By Deb Buker
At its September 2 meeting, Perrysburg City Council heard a first reading only of two Downtown Improvement Program (DIP) grant ordinances which have caused controversy among council members and city administrators.
The first reading was a request by Council President Joe Lawless, who was unable to attend the Tuesday meeting. A special meeting of city council was scheduled for last evening, September 9, to discuss and possibly vote on the two ordinances.
In the spring of this year, Jeff Huskisson, owner of Pacesetter Property Management, submitted grant applications for properties located at 112 and 118 East Front Street-multi-family residential rental properties. The total submitted cost for intended repairs, renovations and enhancements on the 112 property is $64,875 and the 118 property, $57,853.
The original grant amount request was $25,000 for each location. The grants received approval from the Historic Landmarks Commission and the economic development committee of council.
However, concern from several council members and administrators was two-fold.
At an August 18 meeting of council, the ordinances were tabled due to the question of funding of residential property enhancements and also money available in the municipal development account.
Speaking at that meeting, Perrysburg resident and member of the planning commission Becky Williams urged council members to reconsider the grant request.
"I would request that council and the economic development committee re-evaluate the awarding of a DIP grant to the 112 and 118 East Front Street properties as they are residential in nature. It is my understanding that the DIP program was intended for commercial business within the downtown business district," she said.
The downtown improvement program offers property owners and/or tenants located within the downtown "project area" a one-half reimbursement grant up to $25,000 for pre-approved expenses for individual buildings.
The economic development committee of city council (Chairman John Kevern, Mr. Lawless and Mike Olmstead) again discussed the requests at a committee meeting on August 26.
City Administrator John Alexander addressed the committee and stated the administration recommends that each ordinance be amended to $5,000, for a total of $10,000.
"The purpose behind this recommendation being the municipal development account funds the downtown improvement program with a steady revenue source through our rental properties but by no means is guaranteed. It is the practice to maintain liquidity in the accounts and allow the balances in that account to accumulate to allow for other purposes than the DIP, which is the original intent of the municipal development account," said Mr. Alexander, adding that the downtown improvement program is not an entitlement program but a discretionary program authorized by council.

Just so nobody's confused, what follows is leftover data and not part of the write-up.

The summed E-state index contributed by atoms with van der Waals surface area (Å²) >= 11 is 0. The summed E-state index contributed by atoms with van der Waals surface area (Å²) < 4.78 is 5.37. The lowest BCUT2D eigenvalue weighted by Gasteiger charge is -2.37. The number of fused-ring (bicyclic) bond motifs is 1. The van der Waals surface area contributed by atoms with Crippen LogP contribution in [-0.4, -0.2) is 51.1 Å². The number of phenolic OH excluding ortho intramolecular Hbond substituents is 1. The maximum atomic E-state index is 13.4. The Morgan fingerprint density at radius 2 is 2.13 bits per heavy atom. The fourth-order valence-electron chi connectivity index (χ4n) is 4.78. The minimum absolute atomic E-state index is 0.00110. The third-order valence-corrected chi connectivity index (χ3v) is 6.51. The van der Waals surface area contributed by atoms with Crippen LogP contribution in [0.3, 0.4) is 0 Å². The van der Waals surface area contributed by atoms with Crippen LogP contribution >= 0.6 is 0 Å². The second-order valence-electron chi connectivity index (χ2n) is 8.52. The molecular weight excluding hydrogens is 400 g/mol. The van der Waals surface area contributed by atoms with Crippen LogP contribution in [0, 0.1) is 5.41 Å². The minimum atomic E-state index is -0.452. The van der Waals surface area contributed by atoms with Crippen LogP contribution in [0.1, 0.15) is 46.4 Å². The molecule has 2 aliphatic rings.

Also, it was noted that downtown improvement grant requests for properties at 204 and 206 Louisiana Avenue are pending. The properties are owned by Rick Ruffner of O-DEER Properties.
The city administrator stated that the current account balance is $156,000 and all of it is encumbered, leaving a negative balance.
"Therefore, it is our recommendation that ordinances authorizing grants for 112 and 118 E. Front Street be limited to no more than $5,000," he stated. "We went though a thoughtful process in making this recommendation. Our concern on the annual accounting, the numbers may work, the unfortunate nature of this account is there are carry-overs and if all grants that have been approved and all debits that have accumulated against the municipal development account would walk into the finance department today and ask for reimbursement the account would be negative balance of approximately $21,000.
"A very thoughtful analysis led us to those figures, which we believe are justified. There has been an application for those processes and in the technical sense meet the program guidelines and the program geography as it currently stands. However, the mayor has indicated it is his belief the applications at 204 and 206 Louisiana Avenue are much closer to the historic downtown property that we envisioned when this program was developed," said the administrator.
Councilor Maria Ermie said she believes that residential renovations "clearly was not the original intent" of the downtown development program.
After a lengthy meeting, the economic development committee made the following downtown improvement grant recommendations, for which a first reading was heard:
- 112 East Front Street- $20,000
- 118 East Front Street- $17,000
In other business, council:
- Approved a $12,900 DIP grant to Rick Ruffner, O-DEER Properties, for
206 Louisiana Avenue.
- Authorized a $66,000 contract with Cam-Tech Industrial Services for sanitary sewer repair in the Three Meadows subdivision.
- Authorized a $33,050 city expenditure to construct an oversize sewer line to serve the interior property bordering on South Wilkinson Way for the ISOH/IMPACT development in Levis Commons.
- Approved the increase of mattress disposal from $10 to $11.55 due to landfill fee increased charges to the city.
- Scheduled the following meetings: planning and zoning, Wednesday, September 17, 5:30 p.m.; recreation, Monday, September 22, 5 p.m., and health, sanitation and public utilities, Tuesday, September 23, 6 p.m. Meetings are held in the municipal building and are open to the public.